In the case of the distribution of population according to religion, it is observed that, as per the 2011 census, the total Hindu population in Bihar was 860.787 lakhs, which has increased to 1071.93 lakhs in 2023 as per the Bihar caste-based survey. Thus, there has been a growth in the Hindu population to the tune of 24.53 percent during the last 12 years’ period. In the case of Muslims, the population rose from 90.441 lakhs in 2011 to 231.50 lakhs in 2023, giving a rise of 155.97 percent, which is quite unprecedented and unbelievable as well. In the case of Christians, the population in 2011 was 1.29 lakh, which fell to 0.7524 lakh as per a caste-based survey. This may be due to the reorganization of Bihar and the creation of a new state, namely Jharkhand, where the major areas inhabited by the Christian population were included in Jharkhand and movement to and fro is a normal affair.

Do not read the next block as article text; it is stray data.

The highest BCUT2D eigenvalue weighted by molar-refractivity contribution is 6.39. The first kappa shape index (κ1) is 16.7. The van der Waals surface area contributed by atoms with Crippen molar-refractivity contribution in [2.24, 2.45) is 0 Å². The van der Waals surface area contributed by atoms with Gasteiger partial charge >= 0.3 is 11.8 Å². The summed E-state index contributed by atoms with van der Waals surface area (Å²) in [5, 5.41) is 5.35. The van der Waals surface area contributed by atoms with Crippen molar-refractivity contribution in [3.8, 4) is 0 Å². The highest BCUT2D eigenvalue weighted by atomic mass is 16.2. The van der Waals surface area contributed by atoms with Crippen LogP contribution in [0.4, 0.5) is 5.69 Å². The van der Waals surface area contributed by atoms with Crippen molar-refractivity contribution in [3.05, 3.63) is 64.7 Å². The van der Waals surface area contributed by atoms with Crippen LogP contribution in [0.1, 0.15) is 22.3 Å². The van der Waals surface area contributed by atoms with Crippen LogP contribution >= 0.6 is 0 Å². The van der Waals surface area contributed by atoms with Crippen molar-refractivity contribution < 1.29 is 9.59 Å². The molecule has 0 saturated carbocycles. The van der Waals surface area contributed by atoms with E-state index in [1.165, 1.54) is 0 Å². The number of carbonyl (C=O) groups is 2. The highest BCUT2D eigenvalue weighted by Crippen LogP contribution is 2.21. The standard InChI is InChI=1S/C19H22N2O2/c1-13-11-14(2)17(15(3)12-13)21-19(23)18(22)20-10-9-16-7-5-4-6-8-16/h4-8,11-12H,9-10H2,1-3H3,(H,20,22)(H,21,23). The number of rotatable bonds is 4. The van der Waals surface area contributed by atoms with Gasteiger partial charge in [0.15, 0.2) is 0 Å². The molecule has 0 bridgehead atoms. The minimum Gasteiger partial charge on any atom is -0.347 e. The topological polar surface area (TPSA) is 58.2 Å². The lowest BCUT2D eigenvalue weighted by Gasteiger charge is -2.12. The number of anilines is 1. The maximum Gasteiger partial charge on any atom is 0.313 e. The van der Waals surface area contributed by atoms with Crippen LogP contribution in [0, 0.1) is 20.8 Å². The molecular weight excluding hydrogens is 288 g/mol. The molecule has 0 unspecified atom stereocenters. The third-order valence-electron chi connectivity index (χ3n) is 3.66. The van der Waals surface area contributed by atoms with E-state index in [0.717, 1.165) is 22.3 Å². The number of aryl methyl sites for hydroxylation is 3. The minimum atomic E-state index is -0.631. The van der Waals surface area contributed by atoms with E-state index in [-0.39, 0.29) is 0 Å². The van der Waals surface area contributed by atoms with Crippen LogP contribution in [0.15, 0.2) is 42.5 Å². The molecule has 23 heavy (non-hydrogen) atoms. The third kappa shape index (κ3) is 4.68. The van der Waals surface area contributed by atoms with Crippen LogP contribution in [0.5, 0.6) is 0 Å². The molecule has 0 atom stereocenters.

Conducting a caste-based survey in Telengana will not be a difficult task considering the fact that the state has a population of 3.50 crore as of 2011, which is almost one-third of the size of the population of Bihar. The state has a 15.45 percent SC population and a 9.08 percent ST population. In 2011, 85.43 percent of the population was Hindu, while 12.75 percent was Muslim. The state follows a reservation policy, and the reservation for OBC at present is 27 percent. But a basic survey conducted by the previous government in 2014, namely the “Integrated Household Survey,” found that the proportion of backward classes is more than 51 percent. If the state finally decides to go for a caste-based survey, they should first examine the possibility of enhancing the quota for OBCs or MOBCs in educational institutions and government jobs and also ensure that such a move will not invite the re-enactment of the Mondal situation of 1992. Moreover, it may also be noted that even if the quota for OBC, etc., is enhanced in the state, it will have no impact on the central government quota, which will remain at 27 percent.